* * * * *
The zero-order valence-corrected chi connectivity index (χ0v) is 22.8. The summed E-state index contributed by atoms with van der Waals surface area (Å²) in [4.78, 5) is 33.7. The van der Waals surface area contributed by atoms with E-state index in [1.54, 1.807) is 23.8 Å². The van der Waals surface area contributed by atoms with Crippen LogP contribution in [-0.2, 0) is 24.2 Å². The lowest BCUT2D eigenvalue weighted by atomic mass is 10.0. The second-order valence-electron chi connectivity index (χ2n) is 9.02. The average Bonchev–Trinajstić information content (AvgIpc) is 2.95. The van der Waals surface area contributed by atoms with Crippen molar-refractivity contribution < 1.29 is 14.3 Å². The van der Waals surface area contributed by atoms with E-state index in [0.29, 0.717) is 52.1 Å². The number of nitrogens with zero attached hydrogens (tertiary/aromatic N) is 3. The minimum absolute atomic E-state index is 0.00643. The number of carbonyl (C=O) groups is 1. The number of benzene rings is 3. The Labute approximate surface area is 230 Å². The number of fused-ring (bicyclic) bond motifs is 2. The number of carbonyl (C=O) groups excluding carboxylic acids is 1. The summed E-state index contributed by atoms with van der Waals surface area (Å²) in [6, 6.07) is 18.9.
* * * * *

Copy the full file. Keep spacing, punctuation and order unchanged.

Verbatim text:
The zero-order valence-corrected chi connectivity index (χ0v) is 22.8. The summed E-state index contributed by atoms with van der Waals surface area (Å²) in [4.78, 5) is 33.7. The van der Waals surface area contributed by atoms with E-state index in [1.54, 1.807) is 23.8 Å². The van der Waals surface area contributed by atoms with Crippen LogP contribution in [-0.2, 0) is 24.2 Å². The lowest BCUT2D eigenvalue weighted by atomic mass is 10.0. The second-order valence-electron chi connectivity index (χ2n) is 9.02. The average Bonchev–Trinajstić information content (AvgIpc) is 2.95. The van der Waals surface area contributed by atoms with Crippen molar-refractivity contribution < 1.29 is 14.3 Å². The van der Waals surface area contributed by atoms with E-state index in [0.29, 0.717) is 52.1 Å². The number of nitrogens with zero attached hydrogens (tertiary/aromatic N) is 3. The minimum absolute atomic E-state index is 0.00643. The number of carbonyl (C=O) groups is 1. The number of benzene rings is 3. The Labute approximate surface area is 230 Å². The number of fused-ring (bicyclic) bond motifs is 2. The number of carbonyl (C=O) groups excluding carboxylic acids is 1. The summed E-state index contributed by atoms with van der Waals surface area (Å²) in [6, 6.07) is 18.9.